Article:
Boeing has assured passengers and operators that its 737 Max aircraft remain safe following the release of a preliminary report into the Lion Air 737 Max 8 crash, while also highlighting some points that the report did not address.
In an unusual move, the manufacturer's detailed statement largely re-iterated key points from the interim report released by Indonesia's National Transportation Safety Committee (NTSC). These include how the aircraft had encountered repeated problems with airspeed and altitude data in the days before the 29 October crash.
Boeing points out that prior to a Denpasar-Jakarta flight on 28 October, the flight directly before the doomed JT610, an engineer had informed the flight crew that the jet's angle-of-attack sensor had been replaced and tested.
“The report does not include records as to the installation or calibration of the new sensor, nor does the report indicate whether the sensor was new or refurbished,” states the manufacturer.
“Although the report states that the pilot was satisfied by the information relayed by the engineer that the AOA sensor had been replaced and tested, on the subsequent flight the pilots again experienced problems with erroneous airspeed data, and also experienced automatic nose down trim.”
Boeing also notes that while the pilot ran the runaway stabiliser non-normal checklist after encountering issues on the flight from Denpasar, the report "does not state that he communicated that fact in the maintenance documentation following that flight”.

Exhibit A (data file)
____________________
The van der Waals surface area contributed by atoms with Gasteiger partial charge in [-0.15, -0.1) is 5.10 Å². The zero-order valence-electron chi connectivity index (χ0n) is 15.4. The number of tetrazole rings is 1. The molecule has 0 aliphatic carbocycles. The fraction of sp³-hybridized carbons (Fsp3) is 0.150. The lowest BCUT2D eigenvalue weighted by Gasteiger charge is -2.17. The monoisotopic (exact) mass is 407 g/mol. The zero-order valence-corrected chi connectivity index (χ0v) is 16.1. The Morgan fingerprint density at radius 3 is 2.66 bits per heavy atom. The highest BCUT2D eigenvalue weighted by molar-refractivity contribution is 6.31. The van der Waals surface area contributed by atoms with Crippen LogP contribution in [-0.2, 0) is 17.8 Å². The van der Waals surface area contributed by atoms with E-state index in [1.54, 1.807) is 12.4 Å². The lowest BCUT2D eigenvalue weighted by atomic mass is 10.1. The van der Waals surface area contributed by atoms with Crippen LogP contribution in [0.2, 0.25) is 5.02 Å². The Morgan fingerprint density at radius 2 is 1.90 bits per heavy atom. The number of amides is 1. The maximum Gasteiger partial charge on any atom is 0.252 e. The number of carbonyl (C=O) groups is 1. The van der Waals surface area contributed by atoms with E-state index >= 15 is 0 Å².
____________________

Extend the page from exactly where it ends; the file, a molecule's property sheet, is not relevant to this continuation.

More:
The manufacturer has previously indicated that following the runaway stabilizer check list would disengage the aircraft’s Maneuvering Characteristics Augmentation System (MCAS), which commands stabiliser movements to pitch the aircraft down, without pilot input, when it is being flown manually at high angles of attack with the flaps up.
In the 28 November statement, Boeing also points out that the report does not state whether the pilots operating flight JT610 “performed the runaway stabilizer procedure or cut out the stabilizer trim switches.”
Those procedures allow for pilots to override the MCAS and trim the aircraft manually. The system is unique to the Max series, and was introduced to counter centre-of-gravity issues associated with the mounting of its CFM International Leap-1B engines.
Following the Max 8 crash, Boeing issued a flight crew operations manual bulletin emphasizing the runway stabiliser procedure must be followed if uncommanded horizontal trim stabiliser movement and other conditions, including stick shaker activation and speed and altitude disagreement alerts occur during manual flight.
The NTSC report notes that the US Federal Aviation Administration soon issued an airworthiness directive to 737 Max operators to include text from the bulletin in their flight manuals.